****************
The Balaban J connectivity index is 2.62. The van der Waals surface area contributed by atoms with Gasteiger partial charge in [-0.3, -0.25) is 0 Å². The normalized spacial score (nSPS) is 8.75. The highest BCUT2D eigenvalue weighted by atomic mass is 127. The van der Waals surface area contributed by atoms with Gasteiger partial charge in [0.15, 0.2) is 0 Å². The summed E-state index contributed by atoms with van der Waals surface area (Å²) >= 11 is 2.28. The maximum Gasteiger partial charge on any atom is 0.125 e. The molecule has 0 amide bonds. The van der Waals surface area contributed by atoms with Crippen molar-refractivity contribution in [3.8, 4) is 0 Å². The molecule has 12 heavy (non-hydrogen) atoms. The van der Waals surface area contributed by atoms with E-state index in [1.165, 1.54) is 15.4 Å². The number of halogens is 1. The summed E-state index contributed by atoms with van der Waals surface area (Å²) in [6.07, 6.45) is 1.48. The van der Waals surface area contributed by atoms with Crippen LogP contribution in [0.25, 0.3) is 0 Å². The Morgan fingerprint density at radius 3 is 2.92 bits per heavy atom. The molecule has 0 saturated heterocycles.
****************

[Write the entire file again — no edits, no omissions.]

The Balaban J connectivity index is 2.62. The van der Waals surface area contributed by atoms with Gasteiger partial charge in [-0.3, -0.25) is 0 Å². The normalized spacial score (nSPS) is 8.75. The highest BCUT2D eigenvalue weighted by atomic mass is 127. The van der Waals surface area contributed by atoms with Gasteiger partial charge in [0.15, 0.2) is 0 Å². The summed E-state index contributed by atoms with van der Waals surface area (Å²) >= 11 is 2.28. The maximum Gasteiger partial charge on any atom is 0.125 e. The molecule has 0 amide bonds. The van der Waals surface area contributed by atoms with Crippen molar-refractivity contribution in [3.8, 4) is 0 Å². The molecule has 12 heavy (non-hydrogen) atoms. The van der Waals surface area contributed by atoms with E-state index in [1.165, 1.54) is 15.4 Å². The number of halogens is 1. The summed E-state index contributed by atoms with van der Waals surface area (Å²) in [6.07, 6.45) is 1.48. The van der Waals surface area contributed by atoms with Crippen LogP contribution in [0.25, 0.3) is 0 Å². The Morgan fingerprint density at radius 3 is 2.92 bits per heavy atom. The molecule has 0 saturated heterocycles.